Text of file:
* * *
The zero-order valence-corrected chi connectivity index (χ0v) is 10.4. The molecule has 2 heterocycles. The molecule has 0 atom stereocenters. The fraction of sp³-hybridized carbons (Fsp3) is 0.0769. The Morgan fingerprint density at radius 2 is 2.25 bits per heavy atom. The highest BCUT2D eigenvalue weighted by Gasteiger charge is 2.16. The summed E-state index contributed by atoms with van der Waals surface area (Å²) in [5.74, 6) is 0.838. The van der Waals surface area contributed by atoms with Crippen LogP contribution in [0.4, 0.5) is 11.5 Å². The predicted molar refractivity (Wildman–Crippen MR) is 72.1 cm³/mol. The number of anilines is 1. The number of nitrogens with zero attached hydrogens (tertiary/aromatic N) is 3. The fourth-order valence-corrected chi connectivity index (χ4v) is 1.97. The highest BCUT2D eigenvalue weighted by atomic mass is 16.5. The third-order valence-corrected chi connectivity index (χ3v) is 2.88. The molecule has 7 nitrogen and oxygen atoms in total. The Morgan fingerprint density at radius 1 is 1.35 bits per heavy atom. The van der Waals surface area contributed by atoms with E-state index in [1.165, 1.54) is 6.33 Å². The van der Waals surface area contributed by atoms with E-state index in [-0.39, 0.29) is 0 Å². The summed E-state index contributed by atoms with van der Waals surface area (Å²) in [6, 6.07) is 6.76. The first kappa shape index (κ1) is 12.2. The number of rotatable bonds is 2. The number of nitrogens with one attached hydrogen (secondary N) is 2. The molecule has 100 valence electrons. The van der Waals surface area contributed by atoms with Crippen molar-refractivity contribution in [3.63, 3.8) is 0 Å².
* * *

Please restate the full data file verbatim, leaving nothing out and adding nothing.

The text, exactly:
The zero-order valence-corrected chi connectivity index (χ0v) is 10.4. The molecule has 2 heterocycles. The molecule has 0 atom stereocenters. The fraction of sp³-hybridized carbons (Fsp3) is 0.0769. The Morgan fingerprint density at radius 2 is 2.25 bits per heavy atom. The highest BCUT2D eigenvalue weighted by Gasteiger charge is 2.16. The summed E-state index contributed by atoms with van der Waals surface area (Å²) in [5.74, 6) is 0.838. The van der Waals surface area contributed by atoms with Crippen LogP contribution in [0.4, 0.5) is 11.5 Å². The predicted molar refractivity (Wildman–Crippen MR) is 72.1 cm³/mol. The number of anilines is 1. The number of nitrogens with zero attached hydrogens (tertiary/aromatic N) is 3. The fourth-order valence-corrected chi connectivity index (χ4v) is 1.97. The highest BCUT2D eigenvalue weighted by atomic mass is 16.5. The third-order valence-corrected chi connectivity index (χ3v) is 2.88. The molecule has 7 nitrogen and oxygen atoms in total. The Morgan fingerprint density at radius 1 is 1.35 bits per heavy atom. The van der Waals surface area contributed by atoms with E-state index in [1.165, 1.54) is 6.33 Å². The van der Waals surface area contributed by atoms with E-state index in [-0.39, 0.29) is 0 Å². The summed E-state index contributed by atoms with van der Waals surface area (Å²) in [6, 6.07) is 6.76. The first kappa shape index (κ1) is 12.2. The number of rotatable bonds is 2. The number of nitrogens with one attached hydrogen (secondary N) is 2. The molecule has 100 valence electrons. The van der Waals surface area contributed by atoms with Crippen molar-refractivity contribution in [3.63, 3.8) is 0 Å².